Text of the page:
It gets worse when they are also improperly shielded; causing a lot of glare. Burglars love glare. People don’t want to look directly at lights because it hurts the eye. So if your lights glare into your neighbor’s eyes, they aren’t going to ever be looking that way. A burglar can easily then sneak their way by behind the curtain of light!
So make sure that you have proper shielding for your lights, and also angle them away from others. This is another reason why putting lights up higher, aiming them at the ground, is a good idea.
7. White or Clear Bulbs
Colored lighting is beautiful, no doubt about it. But colored lights aren’t very good for security purposes.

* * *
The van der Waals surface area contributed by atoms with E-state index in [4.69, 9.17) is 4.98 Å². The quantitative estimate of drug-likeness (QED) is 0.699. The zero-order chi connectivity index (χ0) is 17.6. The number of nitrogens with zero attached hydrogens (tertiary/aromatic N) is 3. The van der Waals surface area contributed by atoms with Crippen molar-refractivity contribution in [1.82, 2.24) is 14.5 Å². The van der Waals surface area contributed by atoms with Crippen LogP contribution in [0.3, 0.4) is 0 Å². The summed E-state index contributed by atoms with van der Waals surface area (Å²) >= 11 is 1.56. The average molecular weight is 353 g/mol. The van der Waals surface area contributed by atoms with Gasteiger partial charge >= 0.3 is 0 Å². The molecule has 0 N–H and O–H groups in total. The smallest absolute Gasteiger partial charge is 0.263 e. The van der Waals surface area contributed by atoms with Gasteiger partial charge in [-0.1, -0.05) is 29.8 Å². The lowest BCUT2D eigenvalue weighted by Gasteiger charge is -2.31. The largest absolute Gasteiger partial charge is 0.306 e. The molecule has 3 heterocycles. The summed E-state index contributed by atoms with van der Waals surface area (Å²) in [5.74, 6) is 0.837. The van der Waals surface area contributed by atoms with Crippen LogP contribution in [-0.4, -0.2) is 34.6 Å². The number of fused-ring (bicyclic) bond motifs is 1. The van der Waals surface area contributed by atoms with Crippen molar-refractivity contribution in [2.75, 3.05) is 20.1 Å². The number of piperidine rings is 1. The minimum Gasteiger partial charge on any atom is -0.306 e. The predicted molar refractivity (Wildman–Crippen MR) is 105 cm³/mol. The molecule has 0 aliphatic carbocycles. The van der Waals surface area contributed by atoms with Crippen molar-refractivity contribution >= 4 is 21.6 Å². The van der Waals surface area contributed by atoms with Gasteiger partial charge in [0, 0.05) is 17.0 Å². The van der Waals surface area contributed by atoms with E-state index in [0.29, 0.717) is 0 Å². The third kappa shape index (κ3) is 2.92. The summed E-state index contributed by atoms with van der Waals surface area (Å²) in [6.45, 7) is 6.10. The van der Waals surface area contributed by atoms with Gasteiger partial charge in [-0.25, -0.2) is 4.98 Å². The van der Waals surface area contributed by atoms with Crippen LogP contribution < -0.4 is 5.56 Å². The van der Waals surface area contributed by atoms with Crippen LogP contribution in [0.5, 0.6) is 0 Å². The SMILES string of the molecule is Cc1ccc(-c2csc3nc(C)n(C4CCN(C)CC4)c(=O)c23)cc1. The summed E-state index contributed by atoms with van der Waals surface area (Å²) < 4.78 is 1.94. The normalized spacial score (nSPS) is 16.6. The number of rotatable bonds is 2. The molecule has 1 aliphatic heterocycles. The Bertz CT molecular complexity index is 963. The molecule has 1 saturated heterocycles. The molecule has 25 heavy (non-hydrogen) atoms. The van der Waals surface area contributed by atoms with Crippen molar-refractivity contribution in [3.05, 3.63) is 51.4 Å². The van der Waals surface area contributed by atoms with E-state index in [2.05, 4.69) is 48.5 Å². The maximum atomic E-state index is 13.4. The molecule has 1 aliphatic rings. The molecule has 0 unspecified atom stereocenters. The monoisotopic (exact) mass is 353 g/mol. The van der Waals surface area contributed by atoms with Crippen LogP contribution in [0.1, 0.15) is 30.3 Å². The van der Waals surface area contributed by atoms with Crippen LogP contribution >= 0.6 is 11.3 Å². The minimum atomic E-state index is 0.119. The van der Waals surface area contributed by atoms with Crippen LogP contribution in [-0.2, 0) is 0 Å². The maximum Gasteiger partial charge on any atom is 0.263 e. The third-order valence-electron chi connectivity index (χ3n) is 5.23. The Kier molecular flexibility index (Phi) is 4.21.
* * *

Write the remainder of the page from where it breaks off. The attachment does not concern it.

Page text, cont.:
White or clear bulbs are the best way to go. They produce a much brighter, cleaner light.
Colored lights tend to also distort facts, such as changing the color of the clothes the burglar is wearing. You want to use white or clear lights so that you or anyone of your neighbor’s can accurately describe the person caught in the lights.
Motion Sensor Lights
8. Turn the Lights Off
It may seem a bit counter productive to say “turn the lights off” at first, but do hear me out.
First off, as mentioned above in tip #6, bright lights that are on all of the time can actually help the burglar by allowing them to easily see what they are doing at night.
Remember, burglars are human too. The human eye takes a little bit of time to adjust to the darkness, and then likewise to the light if a light were to suddenly come on.
This is why motion sensor lights are so popular for security lighting.